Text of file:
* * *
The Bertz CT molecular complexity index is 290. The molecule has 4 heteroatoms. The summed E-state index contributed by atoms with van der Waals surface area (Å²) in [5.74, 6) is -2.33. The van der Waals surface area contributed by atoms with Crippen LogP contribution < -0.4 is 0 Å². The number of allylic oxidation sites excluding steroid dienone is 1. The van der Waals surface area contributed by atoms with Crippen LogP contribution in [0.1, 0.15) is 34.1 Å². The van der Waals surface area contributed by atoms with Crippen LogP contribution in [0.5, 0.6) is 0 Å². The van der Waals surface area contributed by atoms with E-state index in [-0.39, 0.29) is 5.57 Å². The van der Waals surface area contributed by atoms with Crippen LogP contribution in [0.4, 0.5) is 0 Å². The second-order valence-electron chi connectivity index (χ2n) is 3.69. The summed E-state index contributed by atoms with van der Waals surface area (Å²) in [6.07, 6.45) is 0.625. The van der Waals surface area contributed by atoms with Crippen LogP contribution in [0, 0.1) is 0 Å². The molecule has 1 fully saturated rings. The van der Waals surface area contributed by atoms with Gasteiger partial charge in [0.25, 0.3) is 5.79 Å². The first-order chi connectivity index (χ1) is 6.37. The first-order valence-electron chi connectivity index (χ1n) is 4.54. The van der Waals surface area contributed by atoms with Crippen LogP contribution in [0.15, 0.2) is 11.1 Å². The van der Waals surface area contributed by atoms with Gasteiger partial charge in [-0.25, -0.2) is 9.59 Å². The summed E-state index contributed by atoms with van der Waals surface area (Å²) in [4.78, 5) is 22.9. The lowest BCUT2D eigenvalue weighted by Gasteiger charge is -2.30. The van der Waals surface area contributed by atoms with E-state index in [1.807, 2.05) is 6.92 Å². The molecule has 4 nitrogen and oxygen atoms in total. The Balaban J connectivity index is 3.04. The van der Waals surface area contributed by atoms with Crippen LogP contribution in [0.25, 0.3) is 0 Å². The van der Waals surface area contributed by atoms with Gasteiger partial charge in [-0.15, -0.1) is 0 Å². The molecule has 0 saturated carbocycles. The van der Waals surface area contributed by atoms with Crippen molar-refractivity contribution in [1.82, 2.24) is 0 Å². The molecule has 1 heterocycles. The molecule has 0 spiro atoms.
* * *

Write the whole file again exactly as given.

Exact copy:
The Bertz CT molecular complexity index is 290. The molecule has 4 heteroatoms. The summed E-state index contributed by atoms with van der Waals surface area (Å²) in [5.74, 6) is -2.33. The van der Waals surface area contributed by atoms with Crippen LogP contribution < -0.4 is 0 Å². The number of allylic oxidation sites excluding steroid dienone is 1. The van der Waals surface area contributed by atoms with Crippen LogP contribution in [0.1, 0.15) is 34.1 Å². The van der Waals surface area contributed by atoms with Crippen LogP contribution in [0.5, 0.6) is 0 Å². The van der Waals surface area contributed by atoms with E-state index in [-0.39, 0.29) is 5.57 Å². The van der Waals surface area contributed by atoms with Crippen LogP contribution in [0.4, 0.5) is 0 Å². The second-order valence-electron chi connectivity index (χ2n) is 3.69. The summed E-state index contributed by atoms with van der Waals surface area (Å²) in [6.07, 6.45) is 0.625. The van der Waals surface area contributed by atoms with Crippen LogP contribution in [0, 0.1) is 0 Å². The molecule has 1 fully saturated rings. The van der Waals surface area contributed by atoms with Gasteiger partial charge in [0.25, 0.3) is 5.79 Å². The first-order chi connectivity index (χ1) is 6.37. The first-order valence-electron chi connectivity index (χ1n) is 4.54. The van der Waals surface area contributed by atoms with Crippen LogP contribution in [0.15, 0.2) is 11.1 Å². The van der Waals surface area contributed by atoms with Gasteiger partial charge in [-0.25, -0.2) is 9.59 Å². The summed E-state index contributed by atoms with van der Waals surface area (Å²) in [4.78, 5) is 22.9. The lowest BCUT2D eigenvalue weighted by Gasteiger charge is -2.30. The van der Waals surface area contributed by atoms with E-state index in [1.807, 2.05) is 6.92 Å². The molecule has 4 nitrogen and oxygen atoms in total. The Balaban J connectivity index is 3.04. The van der Waals surface area contributed by atoms with Crippen LogP contribution in [0.25, 0.3) is 0 Å². The van der Waals surface area contributed by atoms with Gasteiger partial charge in [-0.15, -0.1) is 0 Å². The molecule has 0 saturated carbocycles. The van der Waals surface area contributed by atoms with Crippen molar-refractivity contribution in [1.82, 2.24) is 0 Å². The molecule has 1 heterocycles. The molecule has 0 spiro atoms.